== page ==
Netflix faces a new reality for the future of its streaming service, due to the plans of AT&T’s WarnerMedia, Walt Disney, and Comcast’s NBC Universal who are all entering the streaming video arena, big-time.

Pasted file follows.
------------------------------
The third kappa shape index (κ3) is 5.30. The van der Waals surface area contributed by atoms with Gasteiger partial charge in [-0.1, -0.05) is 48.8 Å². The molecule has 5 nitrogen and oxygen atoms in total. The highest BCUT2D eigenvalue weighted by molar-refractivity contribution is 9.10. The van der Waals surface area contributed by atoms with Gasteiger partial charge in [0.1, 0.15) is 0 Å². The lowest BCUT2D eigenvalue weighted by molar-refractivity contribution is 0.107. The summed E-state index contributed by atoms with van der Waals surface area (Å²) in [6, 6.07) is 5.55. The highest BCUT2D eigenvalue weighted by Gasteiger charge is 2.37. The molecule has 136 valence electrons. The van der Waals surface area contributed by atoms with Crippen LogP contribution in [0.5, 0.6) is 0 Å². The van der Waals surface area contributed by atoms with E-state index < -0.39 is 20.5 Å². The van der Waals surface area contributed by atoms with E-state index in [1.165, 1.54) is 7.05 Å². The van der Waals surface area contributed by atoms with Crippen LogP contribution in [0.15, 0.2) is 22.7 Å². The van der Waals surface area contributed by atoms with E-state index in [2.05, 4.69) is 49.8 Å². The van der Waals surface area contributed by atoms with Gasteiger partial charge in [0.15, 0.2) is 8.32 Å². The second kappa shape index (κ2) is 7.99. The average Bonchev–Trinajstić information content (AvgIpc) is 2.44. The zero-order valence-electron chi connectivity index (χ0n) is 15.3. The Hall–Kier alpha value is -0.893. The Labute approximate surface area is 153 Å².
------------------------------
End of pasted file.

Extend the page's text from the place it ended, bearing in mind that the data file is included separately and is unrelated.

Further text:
The problem for Netflix, however, isn’t in the fact that there will be more competition but that its primary competitors own much of the programming content that Netflix currently uses. And the owners plan to use their products in their own streaming and, thus, will be withdrawing their use from the Netflix line-up. That’s really bad news for Netflix’s future – programming owned by these three competitors makes up 40% of the current viewing on Netflix. And eight of the ten shows that Netflix’s U.S. customers spent most time viewing last year were reruns of old hits – and, thus, owned by one of the major studios, not Netflix. Nielsen data shows that 72% of the minutes people spent watching Netflix in October, 2018 were spent on “library programming” – that is, on the old shows and reruns, not on the “original programming” that Netlix is currently touting. During the last few years, Netflix has been attempting to bump up its brand by producing original programming of its own shows. But, that’s a slow-moving process. Even though Netflix has production capability in-house, it is not a Hollywood production studio like Disney, where there are long years of knowledge resident in the skilled talent that can be tapped at a minute’s notice for the making of new films or a new series. Thus, when the three major studios pull their products from Netflix, probably as early as the beginning of next year, Netflix will truly be behind the eight-ball to try to fill in the gaps in their programming. This, in face of the reality that the number one show viewed on Netflix currently is “The Office” – definitely not owned by Netflix, but by NBCUniversal and rented to Netflix. And, it’s certain, that, with “The Office” so popular among viewers – who will find it easy to switch steaming services – NBCUniversal will want it in their exclusive lineup when they begin their streaming service. Some analysts have speculated that the large movie studios will need to think carefully about removing content from Netflix because: 1 – they’ll be giving up the income from the Netflix rental; and 2 – they’ll want to ensure that the “profit participants” – that is, the show creators – get a fair deal in the process. My response to that concern would be: Oh, please – the studios wouldn’t have gone down this road if they didn’t have those kind of details worked out well in advance. And these are studios with vast amounts of resources, so one shouldn’t think that losing the small-change fees that accrue from the rentals, in the face of all the other income that the studios bring in, with their new movies and new series, can be a relevant factor in the decision -making process. All in all, this will definitely be an interesting future scenario to observe, in the making, so-to-speak.